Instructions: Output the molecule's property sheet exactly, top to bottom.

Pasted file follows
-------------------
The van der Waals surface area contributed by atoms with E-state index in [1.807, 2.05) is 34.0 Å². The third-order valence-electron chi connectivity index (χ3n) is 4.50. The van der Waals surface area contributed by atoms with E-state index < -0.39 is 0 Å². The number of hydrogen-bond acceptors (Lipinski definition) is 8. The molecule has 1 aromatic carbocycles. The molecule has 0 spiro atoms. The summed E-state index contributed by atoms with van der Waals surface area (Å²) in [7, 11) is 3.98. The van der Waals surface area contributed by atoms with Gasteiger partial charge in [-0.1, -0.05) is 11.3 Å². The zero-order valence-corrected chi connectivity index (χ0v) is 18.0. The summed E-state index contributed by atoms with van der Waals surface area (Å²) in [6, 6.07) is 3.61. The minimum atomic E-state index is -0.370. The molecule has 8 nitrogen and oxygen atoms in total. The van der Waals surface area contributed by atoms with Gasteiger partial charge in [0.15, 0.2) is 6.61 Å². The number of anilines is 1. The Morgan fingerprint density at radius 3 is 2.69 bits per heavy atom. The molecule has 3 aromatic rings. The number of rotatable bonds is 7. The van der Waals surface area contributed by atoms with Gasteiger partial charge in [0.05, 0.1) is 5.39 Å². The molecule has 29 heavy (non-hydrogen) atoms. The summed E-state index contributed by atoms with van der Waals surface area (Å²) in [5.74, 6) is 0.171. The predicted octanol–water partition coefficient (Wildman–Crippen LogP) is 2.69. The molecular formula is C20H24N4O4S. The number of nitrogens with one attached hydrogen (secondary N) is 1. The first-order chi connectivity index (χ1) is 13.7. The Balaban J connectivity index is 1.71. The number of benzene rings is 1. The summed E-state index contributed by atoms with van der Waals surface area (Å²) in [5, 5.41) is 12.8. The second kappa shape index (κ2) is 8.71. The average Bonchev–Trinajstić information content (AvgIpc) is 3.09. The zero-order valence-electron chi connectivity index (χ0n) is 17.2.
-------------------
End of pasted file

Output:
The van der Waals surface area contributed by atoms with E-state index in [1.807, 2.05) is 34.0 Å². The third-order valence-electron chi connectivity index (χ3n) is 4.50. The van der Waals surface area contributed by atoms with E-state index < -0.39 is 0 Å². The number of hydrogen-bond acceptors (Lipinski definition) is 8. The molecule has 1 aromatic carbocycles. The molecule has 0 spiro atoms. The summed E-state index contributed by atoms with van der Waals surface area (Å²) in [7, 11) is 3.98. The van der Waals surface area contributed by atoms with Gasteiger partial charge in [-0.1, -0.05) is 11.3 Å². The zero-order valence-corrected chi connectivity index (χ0v) is 18.0. The summed E-state index contributed by atoms with van der Waals surface area (Å²) in [6, 6.07) is 3.61. The minimum atomic E-state index is -0.370. The molecule has 8 nitrogen and oxygen atoms in total. The van der Waals surface area contributed by atoms with Gasteiger partial charge in [0.15, 0.2) is 6.61 Å². The number of anilines is 1. The Morgan fingerprint density at radius 3 is 2.69 bits per heavy atom. The molecule has 3 aromatic rings. The number of rotatable bonds is 7. The van der Waals surface area contributed by atoms with Gasteiger partial charge in [0.05, 0.1) is 5.39 Å². The molecule has 29 heavy (non-hydrogen) atoms. The summed E-state index contributed by atoms with van der Waals surface area (Å²) in [5.74, 6) is 0.171. The predicted octanol–water partition coefficient (Wildman–Crippen LogP) is 2.69. The molecular formula is C20H24N4O4S. The number of nitrogens with one attached hydrogen (secondary N) is 1. The first-order chi connectivity index (χ1) is 13.7. The Balaban J connectivity index is 1.71. The number of benzene rings is 1. The summed E-state index contributed by atoms with van der Waals surface area (Å²) in [5, 5.41) is 12.8. The second kappa shape index (κ2) is 8.71. The average Bonchev–Trinajstić information content (AvgIpc) is 3.09. The zero-order valence-electron chi connectivity index (χ0n) is 17.2.